Immigration, abortion, fracking, surtaxing the 1% — presidential elections may seem to hinge on issues like these, but that’s just a façade. In reality, elections are about vision: what values each would-be leader thinks our nation should stand for, what we should try to achieve, how people should be treated.
It’s no different for leaders of companies. If you want people to follow you, you need “the vision thing,” as former president George H.W. Bush called it.
“A lot of financial advisors get into the business because they love to help clients,” observed Greg Friedman, founder and CEO of wealth management firm Private Ocean in San Rafael, California. But as a firm gets larger, he said, keeping it going in the right direction becomes “exponentially harder.”
If you’re the leader of a growing enterprise, your people need to know your vision. Regrettably, many advisors who enjoy grappling with client challenges tend to sidestep employee issues. Aren’t good employees supposed to be self-directed, after all? What’s the payoff of having a vision?
Why Vision Matters
“Vision” expresses what an organization aspires to be. By defining it, you can seek out potential partners, staffers, clients and referral sources who agree with this aspiration and want to be associated with it.
Consider the difference that articulating your vision could make to junior advisors, paraplanners and support staff you hire. Like most of us, they’d rather work for a firm whose values align with theirs. “But when people don’t know what their company is trying to do or how important they are to its success, they end up giving only a fraction of their creativity, skill and initiative to their work,” said Le Herron, a retired CEO who wrote “Making Your Company Human: Inspiring Others to Reach Their Potential.”
Advisors tend to focus on keeping their clients happy and their revenue stream flowing. But remember, Herron noted, that organizations actually stand on three legs: not just their owners and customers, but also their people. All three are equally important for success.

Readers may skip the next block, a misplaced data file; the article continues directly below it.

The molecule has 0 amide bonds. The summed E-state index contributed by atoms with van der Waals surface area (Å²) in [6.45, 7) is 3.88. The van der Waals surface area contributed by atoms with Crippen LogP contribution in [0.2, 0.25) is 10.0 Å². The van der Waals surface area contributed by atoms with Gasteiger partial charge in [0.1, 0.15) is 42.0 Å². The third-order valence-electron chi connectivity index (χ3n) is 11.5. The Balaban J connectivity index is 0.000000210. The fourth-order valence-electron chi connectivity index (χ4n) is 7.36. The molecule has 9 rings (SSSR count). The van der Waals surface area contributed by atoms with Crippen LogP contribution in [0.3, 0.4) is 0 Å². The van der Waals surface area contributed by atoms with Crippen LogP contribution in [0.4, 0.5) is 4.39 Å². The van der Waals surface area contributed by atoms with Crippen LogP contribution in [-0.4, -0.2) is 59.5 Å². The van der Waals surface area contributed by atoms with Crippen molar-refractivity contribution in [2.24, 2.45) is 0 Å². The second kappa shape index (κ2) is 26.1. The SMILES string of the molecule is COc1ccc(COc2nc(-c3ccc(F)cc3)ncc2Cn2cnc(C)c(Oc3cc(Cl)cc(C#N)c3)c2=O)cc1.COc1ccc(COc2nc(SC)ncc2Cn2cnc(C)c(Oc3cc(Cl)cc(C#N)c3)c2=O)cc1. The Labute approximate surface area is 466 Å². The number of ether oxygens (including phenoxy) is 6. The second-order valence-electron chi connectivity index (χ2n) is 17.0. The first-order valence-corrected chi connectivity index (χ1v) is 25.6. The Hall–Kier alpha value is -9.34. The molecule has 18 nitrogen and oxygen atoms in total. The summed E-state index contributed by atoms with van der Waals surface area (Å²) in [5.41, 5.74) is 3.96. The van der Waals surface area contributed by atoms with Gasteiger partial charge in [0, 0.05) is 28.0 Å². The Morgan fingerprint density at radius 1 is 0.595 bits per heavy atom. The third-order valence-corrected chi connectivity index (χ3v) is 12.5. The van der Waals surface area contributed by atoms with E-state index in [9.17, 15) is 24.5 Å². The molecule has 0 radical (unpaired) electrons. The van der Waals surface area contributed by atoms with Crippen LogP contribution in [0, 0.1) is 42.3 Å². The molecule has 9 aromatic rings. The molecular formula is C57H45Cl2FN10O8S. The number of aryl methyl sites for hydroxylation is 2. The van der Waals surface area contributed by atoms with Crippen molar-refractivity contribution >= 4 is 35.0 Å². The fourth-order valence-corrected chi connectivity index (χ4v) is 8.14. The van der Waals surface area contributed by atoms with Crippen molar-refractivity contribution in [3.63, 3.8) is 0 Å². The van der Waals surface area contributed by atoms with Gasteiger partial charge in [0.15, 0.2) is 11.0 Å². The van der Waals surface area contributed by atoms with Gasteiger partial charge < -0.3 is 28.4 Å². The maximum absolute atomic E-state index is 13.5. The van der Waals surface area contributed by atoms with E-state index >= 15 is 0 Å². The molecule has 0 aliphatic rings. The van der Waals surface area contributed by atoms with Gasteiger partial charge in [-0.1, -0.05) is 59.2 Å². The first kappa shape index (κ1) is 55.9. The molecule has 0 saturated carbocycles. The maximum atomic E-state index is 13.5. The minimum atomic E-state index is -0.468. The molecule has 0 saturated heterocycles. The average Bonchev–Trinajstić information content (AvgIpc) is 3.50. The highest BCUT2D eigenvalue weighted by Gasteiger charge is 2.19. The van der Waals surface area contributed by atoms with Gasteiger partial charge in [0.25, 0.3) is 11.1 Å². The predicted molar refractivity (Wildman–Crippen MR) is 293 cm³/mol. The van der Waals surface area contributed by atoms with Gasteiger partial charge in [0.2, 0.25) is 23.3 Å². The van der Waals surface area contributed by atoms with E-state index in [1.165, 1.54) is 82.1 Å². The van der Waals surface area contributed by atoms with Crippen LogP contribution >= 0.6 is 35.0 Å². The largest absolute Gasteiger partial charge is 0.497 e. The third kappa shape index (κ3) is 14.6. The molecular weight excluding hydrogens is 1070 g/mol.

In addition to squandering human capital, lack of a coherent vision can turn the whole enterprise into an orchestra where everyone is playing different music. The results may include inconsistent behavior, confusion, dissatisfaction and, ultimately, higher turnover among both employees and clients that affects the bottom line.
Walking the Walk
To be useful, your vision needs to be based on values that you consider non-negotiable. (See sidebar, “What Do You Stand For?”) More importantly, those values need to be an integral part of you.
In other words, Herron pointed out, it’s not enough to profess what your organization stands for. You need to live it, day in and day out. “I have a hanging that my wife, Betty, put on our kitchen wall soon after we were married,” he explained. “What you are speaks so loud that I cannot hear what you say. No matter what we say we are, people can see what we really are.
“So anyone concerned about leading needs to start by asking the question, ‘What am I?’ Are you all about ‘me, me, me’? About ‘my career,’ ‘my name recognition’? Or is your vision about making your organization very successful, about making people part of that success and feeling ownership of it?”